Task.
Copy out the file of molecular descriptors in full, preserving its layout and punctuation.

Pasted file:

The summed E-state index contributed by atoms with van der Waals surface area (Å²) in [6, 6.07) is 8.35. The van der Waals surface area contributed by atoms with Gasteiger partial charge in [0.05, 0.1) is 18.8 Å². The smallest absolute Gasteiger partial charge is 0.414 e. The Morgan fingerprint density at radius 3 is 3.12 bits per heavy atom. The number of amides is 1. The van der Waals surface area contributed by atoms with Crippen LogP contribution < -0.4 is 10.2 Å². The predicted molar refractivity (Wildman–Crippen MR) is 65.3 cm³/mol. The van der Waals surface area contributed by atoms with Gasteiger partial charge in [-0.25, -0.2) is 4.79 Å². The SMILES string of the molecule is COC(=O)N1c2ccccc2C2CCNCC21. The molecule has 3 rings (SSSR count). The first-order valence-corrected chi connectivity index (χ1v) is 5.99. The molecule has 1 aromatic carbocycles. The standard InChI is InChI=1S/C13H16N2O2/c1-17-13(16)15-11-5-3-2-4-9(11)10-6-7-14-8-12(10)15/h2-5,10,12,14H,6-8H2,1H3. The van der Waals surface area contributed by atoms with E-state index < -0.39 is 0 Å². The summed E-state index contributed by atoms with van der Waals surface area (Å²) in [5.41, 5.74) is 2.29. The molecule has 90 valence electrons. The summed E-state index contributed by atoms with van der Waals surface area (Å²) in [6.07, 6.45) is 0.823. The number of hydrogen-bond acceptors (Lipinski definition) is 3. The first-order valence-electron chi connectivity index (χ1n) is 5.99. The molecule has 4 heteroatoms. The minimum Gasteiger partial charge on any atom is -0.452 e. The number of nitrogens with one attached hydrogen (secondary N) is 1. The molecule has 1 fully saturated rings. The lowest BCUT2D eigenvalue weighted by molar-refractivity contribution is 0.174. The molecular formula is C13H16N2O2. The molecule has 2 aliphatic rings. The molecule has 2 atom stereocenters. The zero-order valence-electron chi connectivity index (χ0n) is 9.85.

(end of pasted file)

The summed E-state index contributed by atoms with van der Waals surface area (Å²) in [6, 6.07) is 8.35. The van der Waals surface area contributed by atoms with Gasteiger partial charge in [0.05, 0.1) is 18.8 Å². The smallest absolute Gasteiger partial charge is 0.414 e. The Morgan fingerprint density at radius 3 is 3.12 bits per heavy atom. The number of amides is 1. The van der Waals surface area contributed by atoms with Crippen LogP contribution < -0.4 is 10.2 Å². The predicted molar refractivity (Wildman–Crippen MR) is 65.3 cm³/mol. The van der Waals surface area contributed by atoms with Gasteiger partial charge in [-0.25, -0.2) is 4.79 Å². The SMILES string of the molecule is COC(=O)N1c2ccccc2C2CCNCC21. The molecule has 3 rings (SSSR count). The first-order valence-corrected chi connectivity index (χ1v) is 5.99. The molecule has 1 aromatic carbocycles. The standard InChI is InChI=1S/C13H16N2O2/c1-17-13(16)15-11-5-3-2-4-9(11)10-6-7-14-8-12(10)15/h2-5,10,12,14H,6-8H2,1H3. The van der Waals surface area contributed by atoms with E-state index < -0.39 is 0 Å². The summed E-state index contributed by atoms with van der Waals surface area (Å²) in [5.41, 5.74) is 2.29. The molecule has 90 valence electrons. The summed E-state index contributed by atoms with van der Waals surface area (Å²) in [6.07, 6.45) is 0.823. The number of hydrogen-bond acceptors (Lipinski definition) is 3. The first-order valence-electron chi connectivity index (χ1n) is 5.99. The molecule has 4 heteroatoms. The minimum Gasteiger partial charge on any atom is -0.452 e. The number of nitrogens with one attached hydrogen (secondary N) is 1. The molecule has 1 fully saturated rings. The lowest BCUT2D eigenvalue weighted by molar-refractivity contribution is 0.174. The molecular formula is C13H16N2O2. The molecule has 2 aliphatic rings. The molecule has 2 atom stereocenters. The zero-order valence-electron chi connectivity index (χ0n) is 9.85.